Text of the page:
January 3, 2018
George Frey/Getty Images

Thomas S. Monson, 16th president of the Church of Jesus Christ of Latter-day Saints, died Tuesday night at his home in Salt Lake City. He was 90 and had been in poor health. Monson was president, "prophet, seer, and revelator" of the Mormon church for nearly a decade, but he had been one of the church's 12 apostles since 1963, at age 36, after 14 years as a bishop. When he joined the top ranks of the LDS church 53 years ago, there were 2.1 million Mormons and 12 temples around the world; by the time he died, the religion had expanded to 15.9 million members and 157 temples, Utah's Deseret News notes.

Monson will be succeeded by Russell M. Nelson, who is 93 but was ordained an apostle in 1984. When Monson had been ordained 20 years earlier, he "joined a quorum with a handful of men who knew or were raised by Latter-day Saint pioneers who crossed the plains in 1847," the Deseret News says. "They could speak from experience about the church before the Manifesto that ended polygamy in 1890. ... He was the final prophet to have served in the Twelve with church leaders who had known men who knew the first, Joseph Smith." Monson was also the last living person who was present in June 1978 when the Mormon leaders received a revelation allowing black people and other minorities to become full members of the church, a move Monson supported.

Monson's presidency also covered some significant tumult and famous firsts for the Mormon church, including a push against same-sex marriage, a fight over ordaining women, severance of the LDS relationship with the Boy Scouts, a move toward openness on doctrine and history, the first Mormon presidential nominee, and a modernization of the LDS public communications system. You can read more about Monson's life at the Deseret News and The Salt Lake Tribune. Peter Weber

December 26, 2017

Heather Menzies-Urich, a TV and movie actress whose best-known role was Louisa von Trapp in the 1965 movie The Sound of Music, died Sunday night in Frankford, Ontario, in her native Canada, her son Ryan Urich said Monday. She was 68 and had recently been diagnosed with terminal brain cancer. Menzies-Urich landed the role of the third-oldest von Trapp child at age 14, and she went on to act in the movies Hawaii, Piranha, and The Computer Wore Tennis Shoes, as well as the TV shows Dragnet, Bonanza, The Bob Newhart Show, and a starring role in Logan's Run.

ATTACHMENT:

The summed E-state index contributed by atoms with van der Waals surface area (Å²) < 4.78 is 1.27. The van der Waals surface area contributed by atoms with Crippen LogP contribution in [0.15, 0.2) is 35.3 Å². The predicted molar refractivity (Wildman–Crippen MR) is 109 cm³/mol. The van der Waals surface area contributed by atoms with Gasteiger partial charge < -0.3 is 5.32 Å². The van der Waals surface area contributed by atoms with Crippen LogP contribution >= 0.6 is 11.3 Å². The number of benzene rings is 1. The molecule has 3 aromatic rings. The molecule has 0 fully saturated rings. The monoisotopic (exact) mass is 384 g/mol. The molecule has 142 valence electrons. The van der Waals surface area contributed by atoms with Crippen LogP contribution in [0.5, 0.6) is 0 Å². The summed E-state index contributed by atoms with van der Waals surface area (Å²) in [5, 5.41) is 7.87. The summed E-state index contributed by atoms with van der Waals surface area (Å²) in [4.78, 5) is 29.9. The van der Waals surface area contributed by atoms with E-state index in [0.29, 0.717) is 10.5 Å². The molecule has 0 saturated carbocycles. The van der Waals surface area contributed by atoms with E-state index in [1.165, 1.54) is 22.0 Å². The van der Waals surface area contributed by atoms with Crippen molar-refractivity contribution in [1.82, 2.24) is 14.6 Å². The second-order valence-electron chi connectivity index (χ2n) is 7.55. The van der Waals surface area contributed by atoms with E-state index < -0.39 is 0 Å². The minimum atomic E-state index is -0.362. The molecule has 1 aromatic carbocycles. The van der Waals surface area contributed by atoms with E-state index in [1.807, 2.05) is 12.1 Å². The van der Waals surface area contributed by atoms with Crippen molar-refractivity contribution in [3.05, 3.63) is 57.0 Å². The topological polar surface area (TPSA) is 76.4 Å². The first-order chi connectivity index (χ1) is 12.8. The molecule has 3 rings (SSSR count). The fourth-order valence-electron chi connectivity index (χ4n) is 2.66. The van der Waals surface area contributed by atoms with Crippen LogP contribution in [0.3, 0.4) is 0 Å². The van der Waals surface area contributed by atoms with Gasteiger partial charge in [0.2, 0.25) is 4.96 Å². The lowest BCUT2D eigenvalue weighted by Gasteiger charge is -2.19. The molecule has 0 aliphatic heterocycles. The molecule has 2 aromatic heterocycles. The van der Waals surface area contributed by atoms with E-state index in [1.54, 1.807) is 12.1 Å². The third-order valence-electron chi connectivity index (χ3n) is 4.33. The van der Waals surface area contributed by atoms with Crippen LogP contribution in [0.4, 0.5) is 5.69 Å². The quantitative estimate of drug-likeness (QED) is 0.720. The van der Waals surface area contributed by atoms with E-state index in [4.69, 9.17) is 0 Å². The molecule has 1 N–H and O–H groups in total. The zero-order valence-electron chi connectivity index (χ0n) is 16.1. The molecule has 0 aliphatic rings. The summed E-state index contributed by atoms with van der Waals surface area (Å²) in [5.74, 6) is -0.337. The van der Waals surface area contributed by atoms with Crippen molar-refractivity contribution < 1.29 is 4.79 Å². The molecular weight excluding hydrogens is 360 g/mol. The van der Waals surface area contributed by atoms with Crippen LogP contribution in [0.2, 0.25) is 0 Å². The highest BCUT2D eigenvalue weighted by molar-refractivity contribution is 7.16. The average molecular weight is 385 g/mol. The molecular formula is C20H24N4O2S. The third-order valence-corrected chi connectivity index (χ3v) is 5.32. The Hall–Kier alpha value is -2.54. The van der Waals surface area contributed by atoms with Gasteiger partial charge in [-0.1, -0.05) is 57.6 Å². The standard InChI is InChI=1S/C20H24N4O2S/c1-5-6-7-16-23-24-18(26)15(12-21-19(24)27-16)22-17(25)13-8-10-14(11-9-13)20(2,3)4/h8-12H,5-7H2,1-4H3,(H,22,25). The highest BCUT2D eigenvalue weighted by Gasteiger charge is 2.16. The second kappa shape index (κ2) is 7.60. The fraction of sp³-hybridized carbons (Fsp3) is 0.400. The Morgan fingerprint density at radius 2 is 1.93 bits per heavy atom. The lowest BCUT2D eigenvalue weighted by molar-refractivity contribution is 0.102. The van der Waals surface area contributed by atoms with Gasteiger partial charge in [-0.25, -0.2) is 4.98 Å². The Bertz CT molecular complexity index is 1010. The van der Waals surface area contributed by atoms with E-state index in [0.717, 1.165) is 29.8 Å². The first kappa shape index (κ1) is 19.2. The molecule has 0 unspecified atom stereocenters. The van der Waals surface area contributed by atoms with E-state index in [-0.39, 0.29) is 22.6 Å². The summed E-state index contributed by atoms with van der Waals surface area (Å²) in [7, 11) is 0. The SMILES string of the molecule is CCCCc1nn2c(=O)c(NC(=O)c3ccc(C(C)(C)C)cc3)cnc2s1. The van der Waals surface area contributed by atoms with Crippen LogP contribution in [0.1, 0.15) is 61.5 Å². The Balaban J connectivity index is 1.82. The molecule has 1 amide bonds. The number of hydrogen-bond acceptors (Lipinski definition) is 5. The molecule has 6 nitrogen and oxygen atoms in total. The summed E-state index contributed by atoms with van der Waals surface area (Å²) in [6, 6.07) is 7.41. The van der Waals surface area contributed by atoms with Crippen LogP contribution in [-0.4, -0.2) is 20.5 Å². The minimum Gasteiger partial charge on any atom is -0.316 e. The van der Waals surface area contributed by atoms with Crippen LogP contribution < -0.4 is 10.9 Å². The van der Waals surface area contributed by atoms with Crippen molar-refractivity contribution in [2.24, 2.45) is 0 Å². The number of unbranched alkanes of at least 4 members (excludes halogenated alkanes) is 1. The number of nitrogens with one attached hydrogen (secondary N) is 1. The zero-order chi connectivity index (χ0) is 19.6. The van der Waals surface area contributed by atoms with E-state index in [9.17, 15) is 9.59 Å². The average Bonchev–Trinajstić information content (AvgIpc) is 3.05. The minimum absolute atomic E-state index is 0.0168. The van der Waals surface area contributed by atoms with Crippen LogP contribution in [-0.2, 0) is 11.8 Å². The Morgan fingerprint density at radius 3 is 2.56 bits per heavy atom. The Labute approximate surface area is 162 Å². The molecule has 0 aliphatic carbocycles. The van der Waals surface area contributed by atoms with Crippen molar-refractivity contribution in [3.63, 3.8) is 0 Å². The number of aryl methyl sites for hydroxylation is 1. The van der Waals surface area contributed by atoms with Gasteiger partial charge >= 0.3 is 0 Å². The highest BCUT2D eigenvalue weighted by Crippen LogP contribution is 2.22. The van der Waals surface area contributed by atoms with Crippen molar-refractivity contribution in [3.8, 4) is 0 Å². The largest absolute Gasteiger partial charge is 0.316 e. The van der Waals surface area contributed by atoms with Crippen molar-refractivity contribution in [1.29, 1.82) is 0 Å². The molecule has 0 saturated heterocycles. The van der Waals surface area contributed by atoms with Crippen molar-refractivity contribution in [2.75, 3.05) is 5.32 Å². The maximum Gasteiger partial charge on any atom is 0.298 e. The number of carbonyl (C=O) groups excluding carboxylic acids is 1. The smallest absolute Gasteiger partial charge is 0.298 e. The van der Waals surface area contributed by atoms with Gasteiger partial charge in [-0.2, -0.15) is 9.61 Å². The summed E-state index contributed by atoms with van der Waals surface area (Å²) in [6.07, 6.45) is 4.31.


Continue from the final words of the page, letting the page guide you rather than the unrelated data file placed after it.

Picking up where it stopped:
Menzies-Urich, whose family moved from Canada to California when she was a teenager, met her husband, Robert Urich, while filming a commercial for Libby's Corned Beef Hash in the mid-1970s, Variety reports. After he died from cancer in 2002, Menzies-Urich started the Robert Urich Foundation for cancer research and support. She is survived by three children, several grandchildren, and one great-grandchild. Peter Weber

December 12, 2017

Ed Lee, San Francisco's mayor, died Tuesday morning, according to a statement from his office. He was 65, and no cause of death was given. "It is with profound sadness and terrible grief that we confirm that Mayor Edwin M. Lee passed away on Tuesday, Dec. 12, at 1:11 a.m. at Zuckerberg San Francisco General Hospital," Lee's office said. "Family, friends, and colleagues were at his side. Our thoughts and prayers are with his wife Anita, his two daughters, Brianna and Tania, and his family."

Lee, San Francisco's first Asian American mayor, took the job reluctantly in 2011, but was re-elected in 2015. London Breed, the president of the city Board of Supervisors, was named acting mayor, effective immediately. Peter Weber

November 20, 2017